1000 Denier Cordura 110 pounds to tear 1780 cycles to failure
Air Mesh Kevlar 1260 pounds to tear 970 cycles to failure Stretch Kevlar Blend 420lbs pounds to tear 1800 cycles to failure
Awesome information, but where did you get it from?
 

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I would agree with that. There is too much "fashion leather" out there that people think will protect them.
My jacket is a Fox Creek Classic-II... 3-4mm thick, the jacket itself weighs over 10 pounds.
Hey Rich, not to split hairs here and the only reason I bringit up is because I am looking for a new leather, as my other one is just plain worn out. Darn thing is about 25 years old.

Anyway, I looked up Fox Creek and they say the Classic II is Crafted from 1.4-1.6mm naked leather. This from what I have seen, seems to be the "norm" in thickness for most bike leather jackets.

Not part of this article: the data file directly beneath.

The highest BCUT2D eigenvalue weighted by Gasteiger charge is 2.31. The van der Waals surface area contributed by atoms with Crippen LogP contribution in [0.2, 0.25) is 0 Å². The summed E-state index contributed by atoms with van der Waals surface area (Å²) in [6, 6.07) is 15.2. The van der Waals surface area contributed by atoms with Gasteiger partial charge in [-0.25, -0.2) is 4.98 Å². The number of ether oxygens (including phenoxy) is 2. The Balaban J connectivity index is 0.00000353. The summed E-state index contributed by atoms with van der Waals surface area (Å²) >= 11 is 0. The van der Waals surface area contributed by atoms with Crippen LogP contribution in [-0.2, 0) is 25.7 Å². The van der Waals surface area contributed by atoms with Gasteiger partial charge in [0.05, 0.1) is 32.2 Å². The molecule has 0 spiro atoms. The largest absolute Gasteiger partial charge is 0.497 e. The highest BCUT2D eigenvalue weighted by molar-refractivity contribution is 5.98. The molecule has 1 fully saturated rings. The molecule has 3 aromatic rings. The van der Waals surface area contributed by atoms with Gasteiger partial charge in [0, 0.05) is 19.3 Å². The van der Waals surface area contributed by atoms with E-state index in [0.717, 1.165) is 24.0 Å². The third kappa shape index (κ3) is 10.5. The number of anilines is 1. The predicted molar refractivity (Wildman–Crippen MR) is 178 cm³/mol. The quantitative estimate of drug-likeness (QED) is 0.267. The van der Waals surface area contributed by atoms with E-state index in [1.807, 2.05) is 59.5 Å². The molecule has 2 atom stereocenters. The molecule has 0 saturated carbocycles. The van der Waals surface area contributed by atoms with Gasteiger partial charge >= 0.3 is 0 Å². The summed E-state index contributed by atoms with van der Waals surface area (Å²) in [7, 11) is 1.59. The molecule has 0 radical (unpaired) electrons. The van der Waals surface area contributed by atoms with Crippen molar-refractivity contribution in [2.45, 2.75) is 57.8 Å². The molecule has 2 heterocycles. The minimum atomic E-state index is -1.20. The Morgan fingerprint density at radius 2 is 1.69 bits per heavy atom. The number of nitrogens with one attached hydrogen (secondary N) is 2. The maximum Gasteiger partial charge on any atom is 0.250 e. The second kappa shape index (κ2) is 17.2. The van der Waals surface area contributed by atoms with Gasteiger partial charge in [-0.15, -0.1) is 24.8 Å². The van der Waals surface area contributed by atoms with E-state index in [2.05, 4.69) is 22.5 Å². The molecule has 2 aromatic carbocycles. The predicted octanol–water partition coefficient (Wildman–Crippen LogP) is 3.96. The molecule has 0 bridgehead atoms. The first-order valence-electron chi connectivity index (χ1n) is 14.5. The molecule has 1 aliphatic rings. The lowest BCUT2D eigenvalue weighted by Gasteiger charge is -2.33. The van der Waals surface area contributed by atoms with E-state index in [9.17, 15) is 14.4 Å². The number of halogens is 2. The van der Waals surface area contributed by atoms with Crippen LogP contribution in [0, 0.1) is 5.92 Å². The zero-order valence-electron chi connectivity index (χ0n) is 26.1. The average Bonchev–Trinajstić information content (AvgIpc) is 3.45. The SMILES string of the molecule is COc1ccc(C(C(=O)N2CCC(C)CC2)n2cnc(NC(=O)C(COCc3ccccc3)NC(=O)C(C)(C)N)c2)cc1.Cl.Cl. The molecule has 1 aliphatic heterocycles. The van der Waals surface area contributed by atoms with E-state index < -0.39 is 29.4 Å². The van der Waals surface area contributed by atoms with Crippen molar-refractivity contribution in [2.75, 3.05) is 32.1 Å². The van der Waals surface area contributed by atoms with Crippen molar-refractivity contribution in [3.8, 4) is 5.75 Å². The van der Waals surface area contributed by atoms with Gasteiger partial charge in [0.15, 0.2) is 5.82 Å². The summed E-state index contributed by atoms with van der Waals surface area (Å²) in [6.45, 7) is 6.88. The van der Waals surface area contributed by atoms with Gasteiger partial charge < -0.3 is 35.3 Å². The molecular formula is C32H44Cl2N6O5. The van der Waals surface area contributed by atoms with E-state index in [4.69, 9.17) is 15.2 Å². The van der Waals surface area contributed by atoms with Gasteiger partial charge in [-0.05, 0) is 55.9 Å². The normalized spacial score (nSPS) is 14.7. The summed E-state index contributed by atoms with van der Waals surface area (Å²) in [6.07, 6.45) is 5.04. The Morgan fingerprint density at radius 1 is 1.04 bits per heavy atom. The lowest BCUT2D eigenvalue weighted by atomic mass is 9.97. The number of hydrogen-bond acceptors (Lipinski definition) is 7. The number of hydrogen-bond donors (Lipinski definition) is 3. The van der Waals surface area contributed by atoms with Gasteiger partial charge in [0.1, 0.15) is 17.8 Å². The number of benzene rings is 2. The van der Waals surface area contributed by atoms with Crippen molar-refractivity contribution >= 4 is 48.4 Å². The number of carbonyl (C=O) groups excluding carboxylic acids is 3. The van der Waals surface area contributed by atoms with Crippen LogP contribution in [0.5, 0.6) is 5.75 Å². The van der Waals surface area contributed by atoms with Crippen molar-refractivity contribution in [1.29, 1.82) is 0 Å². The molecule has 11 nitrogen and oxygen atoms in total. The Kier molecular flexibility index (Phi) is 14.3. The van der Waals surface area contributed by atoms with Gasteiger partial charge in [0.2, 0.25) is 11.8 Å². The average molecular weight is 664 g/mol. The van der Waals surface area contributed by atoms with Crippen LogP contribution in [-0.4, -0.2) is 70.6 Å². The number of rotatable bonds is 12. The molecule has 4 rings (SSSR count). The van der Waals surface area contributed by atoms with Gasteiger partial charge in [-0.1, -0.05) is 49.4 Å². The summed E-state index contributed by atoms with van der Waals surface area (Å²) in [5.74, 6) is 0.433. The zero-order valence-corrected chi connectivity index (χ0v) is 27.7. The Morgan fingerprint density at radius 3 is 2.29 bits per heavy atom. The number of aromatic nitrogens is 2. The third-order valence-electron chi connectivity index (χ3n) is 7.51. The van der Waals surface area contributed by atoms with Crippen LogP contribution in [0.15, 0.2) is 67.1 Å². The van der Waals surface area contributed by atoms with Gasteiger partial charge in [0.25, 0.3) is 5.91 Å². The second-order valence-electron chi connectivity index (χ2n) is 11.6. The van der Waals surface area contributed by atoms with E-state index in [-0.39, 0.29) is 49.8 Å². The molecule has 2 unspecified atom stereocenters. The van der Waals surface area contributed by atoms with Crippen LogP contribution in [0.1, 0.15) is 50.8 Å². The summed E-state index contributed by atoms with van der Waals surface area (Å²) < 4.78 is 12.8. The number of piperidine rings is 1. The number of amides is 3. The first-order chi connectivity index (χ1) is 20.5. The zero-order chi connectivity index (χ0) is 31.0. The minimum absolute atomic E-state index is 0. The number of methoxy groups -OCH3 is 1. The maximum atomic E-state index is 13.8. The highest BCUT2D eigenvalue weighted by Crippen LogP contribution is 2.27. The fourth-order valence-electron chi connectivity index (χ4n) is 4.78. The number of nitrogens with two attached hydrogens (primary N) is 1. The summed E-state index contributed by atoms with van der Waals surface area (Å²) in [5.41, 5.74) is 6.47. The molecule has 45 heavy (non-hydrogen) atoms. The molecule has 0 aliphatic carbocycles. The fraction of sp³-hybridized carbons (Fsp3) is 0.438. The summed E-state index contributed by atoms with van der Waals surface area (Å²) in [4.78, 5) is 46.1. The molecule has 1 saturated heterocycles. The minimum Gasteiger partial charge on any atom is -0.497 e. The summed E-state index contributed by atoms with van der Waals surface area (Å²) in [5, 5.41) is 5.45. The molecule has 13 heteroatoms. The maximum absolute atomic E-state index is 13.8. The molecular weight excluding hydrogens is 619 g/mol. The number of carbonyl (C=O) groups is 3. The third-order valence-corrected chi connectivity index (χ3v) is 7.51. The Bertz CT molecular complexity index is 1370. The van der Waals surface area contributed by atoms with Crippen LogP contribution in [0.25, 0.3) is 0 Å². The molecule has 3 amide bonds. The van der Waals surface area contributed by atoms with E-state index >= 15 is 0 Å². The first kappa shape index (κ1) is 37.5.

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Anyway, I looked up Fox Creek and they say the Classic II is Crafted from 1.4-1.6mm naked leather. This from what I have seen, seems to be the "norm" in thickness for most bike leather jackets.
It seems that is a standard thickness for the "name" gear.
My Classic-II is at least twice as heavy (physical weight) as my "mall special".
Of course, it was over 4x the price too.
 

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It seems that is a standard thickness for the "name" gear.
My Classic-II is at least twice as heavy (physical weight) as my "mall special".
Of course, it was over 4x the price too.
I'm not disputing that with you Rich and I agree with you that any mall bought jacket is just not the same. That being said however, my jacket that I would love to get repaired was bought in a mall, at Wilson Leathers and cost me as much as a Fox Creek (when they were worth a ****) in 1987. It is a motorcycle jacket and I would put it up against any other.